The Big Morning arrived, and I got up and held Ryan for a minute before passing him off to Mike, who does the morning feeding. I ate breakfast, Mike put Ryan back to sleep, and I had a brief emotional moment. It was the stress of going back to work (I have a HUGE project due in a VERY short amount of time) and the fact that it was earlier than I’d had to be up in a long time (it was still dark outside). It was that we were about to see how our lives were *really* going to be. It was an unknown. And I’d been so happy the last few months, and now the holidays are done, the cold has finally set in to the desert, and maybe I’m a bad mom for leaving my baby.
It *is* pretty hard to leave this little present.
But if I’m being honest, my emotional moment really was brief. Maybe one tear. A few sniffles. And then I had to continue getting ready for work. All day, I dreaded the major breakdown everyone warned me about. But I was really busy. Really super busy. I didn’t have much time to think about a breakdown.
When I did think of Ryan, which was often, I felt a small ache. People asked me about him a lot, so I got to show his picture off and tell everyone what a good baby he is. By the end of the day, I missed him a ton, and when I got home, I was beyond happy to see him. But it was nice to dress in something other than jeans and a sweater. To have to go someplace where I was needed as more than a comfy spot to sleep on (not that I mind that…).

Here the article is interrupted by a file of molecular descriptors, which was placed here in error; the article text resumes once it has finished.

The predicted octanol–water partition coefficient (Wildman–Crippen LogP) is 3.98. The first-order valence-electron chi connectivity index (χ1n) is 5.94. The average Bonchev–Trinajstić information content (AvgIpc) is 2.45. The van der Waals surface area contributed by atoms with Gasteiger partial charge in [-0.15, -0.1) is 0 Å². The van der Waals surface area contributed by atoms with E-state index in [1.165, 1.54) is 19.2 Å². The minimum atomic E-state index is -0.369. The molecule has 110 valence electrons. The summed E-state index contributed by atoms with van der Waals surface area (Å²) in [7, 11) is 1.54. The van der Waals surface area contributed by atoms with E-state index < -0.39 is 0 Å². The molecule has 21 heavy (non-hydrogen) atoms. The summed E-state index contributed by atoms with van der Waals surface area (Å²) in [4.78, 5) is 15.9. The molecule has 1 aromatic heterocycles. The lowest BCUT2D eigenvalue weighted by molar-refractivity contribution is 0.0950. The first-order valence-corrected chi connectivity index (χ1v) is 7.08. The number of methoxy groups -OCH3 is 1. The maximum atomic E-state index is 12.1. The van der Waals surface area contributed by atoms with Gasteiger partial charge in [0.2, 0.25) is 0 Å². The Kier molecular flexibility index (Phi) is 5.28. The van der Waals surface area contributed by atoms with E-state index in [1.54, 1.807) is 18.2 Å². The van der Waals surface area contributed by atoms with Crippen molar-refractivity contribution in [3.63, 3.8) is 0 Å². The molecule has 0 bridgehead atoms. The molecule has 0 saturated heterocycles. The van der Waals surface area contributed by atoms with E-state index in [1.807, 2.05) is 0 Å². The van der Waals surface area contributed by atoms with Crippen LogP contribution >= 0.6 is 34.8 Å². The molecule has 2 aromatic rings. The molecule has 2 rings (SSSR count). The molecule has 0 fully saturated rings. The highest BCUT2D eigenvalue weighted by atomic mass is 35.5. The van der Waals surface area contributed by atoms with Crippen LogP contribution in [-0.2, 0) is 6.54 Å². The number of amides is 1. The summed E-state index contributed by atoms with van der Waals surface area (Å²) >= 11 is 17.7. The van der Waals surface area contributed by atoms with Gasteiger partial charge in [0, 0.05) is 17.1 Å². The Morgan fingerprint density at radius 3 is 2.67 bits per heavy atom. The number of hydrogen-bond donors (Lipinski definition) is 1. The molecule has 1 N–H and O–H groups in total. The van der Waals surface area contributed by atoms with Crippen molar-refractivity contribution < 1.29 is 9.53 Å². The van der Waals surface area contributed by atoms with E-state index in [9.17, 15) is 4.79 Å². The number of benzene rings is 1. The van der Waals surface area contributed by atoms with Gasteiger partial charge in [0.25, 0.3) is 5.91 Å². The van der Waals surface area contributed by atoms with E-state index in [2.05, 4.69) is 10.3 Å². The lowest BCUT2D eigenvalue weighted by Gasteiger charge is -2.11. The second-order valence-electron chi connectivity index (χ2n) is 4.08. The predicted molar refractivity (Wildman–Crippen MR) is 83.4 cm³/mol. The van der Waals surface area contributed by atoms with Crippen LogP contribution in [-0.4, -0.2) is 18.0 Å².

It’s hard to only see him for a few hours a day instead of all day … to worry that he’ll start preferring someone else or that I’ll miss major milestones (please roll over from back to front when I’m nearby, little man!) … that is an adjustment, yeah. And it might be a while before I’m totally ok with that – and maybe I never will be. But I’m not a total basket case. I’m not plotting how I can get out of my job and become a SAHM. My reaction to all of this seems so abnormal to everyone. I find myself often telling people that I really do love my kid a lot and that I really do love spending time with him. I don’t even know why I feel like I need to say that. Of course I love him. Of course I think he’s the best baby of all time. Of course the sun rises and sets with him. But having him in my life doesn’t erase who I was before. He has enhanced who I am, he has changed parts of me… but there was a whole lot of me there to begin with. I still like to go watch a football game and have a beer. I like to go out to dinner. I like to read a good book. I like to go for walks around the neighborhood. He’s not 100 percent of who I am. And if he were… well, that might be a little smothering, don’t you think?